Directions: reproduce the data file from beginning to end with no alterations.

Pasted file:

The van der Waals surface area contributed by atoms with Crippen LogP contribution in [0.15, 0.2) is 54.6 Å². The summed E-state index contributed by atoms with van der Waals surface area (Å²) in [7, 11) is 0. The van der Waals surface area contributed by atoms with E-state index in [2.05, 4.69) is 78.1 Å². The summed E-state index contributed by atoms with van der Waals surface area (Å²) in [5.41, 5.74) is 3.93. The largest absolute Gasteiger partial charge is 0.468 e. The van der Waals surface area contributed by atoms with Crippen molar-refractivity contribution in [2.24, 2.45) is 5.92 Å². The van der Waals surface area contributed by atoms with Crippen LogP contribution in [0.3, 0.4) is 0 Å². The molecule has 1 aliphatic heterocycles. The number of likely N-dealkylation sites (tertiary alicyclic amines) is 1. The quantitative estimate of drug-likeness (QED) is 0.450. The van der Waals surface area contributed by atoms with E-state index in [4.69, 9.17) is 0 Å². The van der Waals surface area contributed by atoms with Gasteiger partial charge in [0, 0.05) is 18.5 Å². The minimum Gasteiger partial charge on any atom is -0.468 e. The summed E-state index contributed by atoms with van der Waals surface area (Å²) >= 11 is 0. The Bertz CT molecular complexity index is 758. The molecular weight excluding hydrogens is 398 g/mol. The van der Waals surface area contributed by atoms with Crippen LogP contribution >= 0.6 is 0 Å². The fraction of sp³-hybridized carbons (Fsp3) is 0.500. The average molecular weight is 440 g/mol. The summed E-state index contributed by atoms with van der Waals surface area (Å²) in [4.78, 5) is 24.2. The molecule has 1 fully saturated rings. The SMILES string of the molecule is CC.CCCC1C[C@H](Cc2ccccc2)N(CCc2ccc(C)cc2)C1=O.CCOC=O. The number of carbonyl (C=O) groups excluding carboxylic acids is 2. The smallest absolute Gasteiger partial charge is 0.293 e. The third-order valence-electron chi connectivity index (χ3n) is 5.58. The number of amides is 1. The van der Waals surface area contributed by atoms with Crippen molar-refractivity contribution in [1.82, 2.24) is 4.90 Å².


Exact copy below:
The van der Waals surface area contributed by atoms with Crippen LogP contribution in [0.15, 0.2) is 54.6 Å². The summed E-state index contributed by atoms with van der Waals surface area (Å²) in [7, 11) is 0. The van der Waals surface area contributed by atoms with E-state index in [2.05, 4.69) is 78.1 Å². The summed E-state index contributed by atoms with van der Waals surface area (Å²) in [5.41, 5.74) is 3.93. The largest absolute Gasteiger partial charge is 0.468 e. The van der Waals surface area contributed by atoms with Crippen molar-refractivity contribution in [2.24, 2.45) is 5.92 Å². The van der Waals surface area contributed by atoms with Crippen LogP contribution in [0.3, 0.4) is 0 Å². The molecule has 1 aliphatic heterocycles. The number of likely N-dealkylation sites (tertiary alicyclic amines) is 1. The quantitative estimate of drug-likeness (QED) is 0.450. The van der Waals surface area contributed by atoms with E-state index in [4.69, 9.17) is 0 Å². The van der Waals surface area contributed by atoms with Gasteiger partial charge in [0, 0.05) is 18.5 Å². The minimum Gasteiger partial charge on any atom is -0.468 e. The summed E-state index contributed by atoms with van der Waals surface area (Å²) >= 11 is 0. The Bertz CT molecular complexity index is 758. The molecular weight excluding hydrogens is 398 g/mol. The van der Waals surface area contributed by atoms with Crippen LogP contribution >= 0.6 is 0 Å². The fraction of sp³-hybridized carbons (Fsp3) is 0.500. The average molecular weight is 440 g/mol. The summed E-state index contributed by atoms with van der Waals surface area (Å²) in [4.78, 5) is 24.2. The molecule has 1 fully saturated rings. The SMILES string of the molecule is CC.CCCC1C[C@H](Cc2ccccc2)N(CCc2ccc(C)cc2)C1=O.CCOC=O. The number of carbonyl (C=O) groups excluding carboxylic acids is 2. The smallest absolute Gasteiger partial charge is 0.293 e. The third-order valence-electron chi connectivity index (χ3n) is 5.58. The number of amides is 1. The van der Waals surface area contributed by atoms with Crippen molar-refractivity contribution in [1.82, 2.24) is 4.90 Å².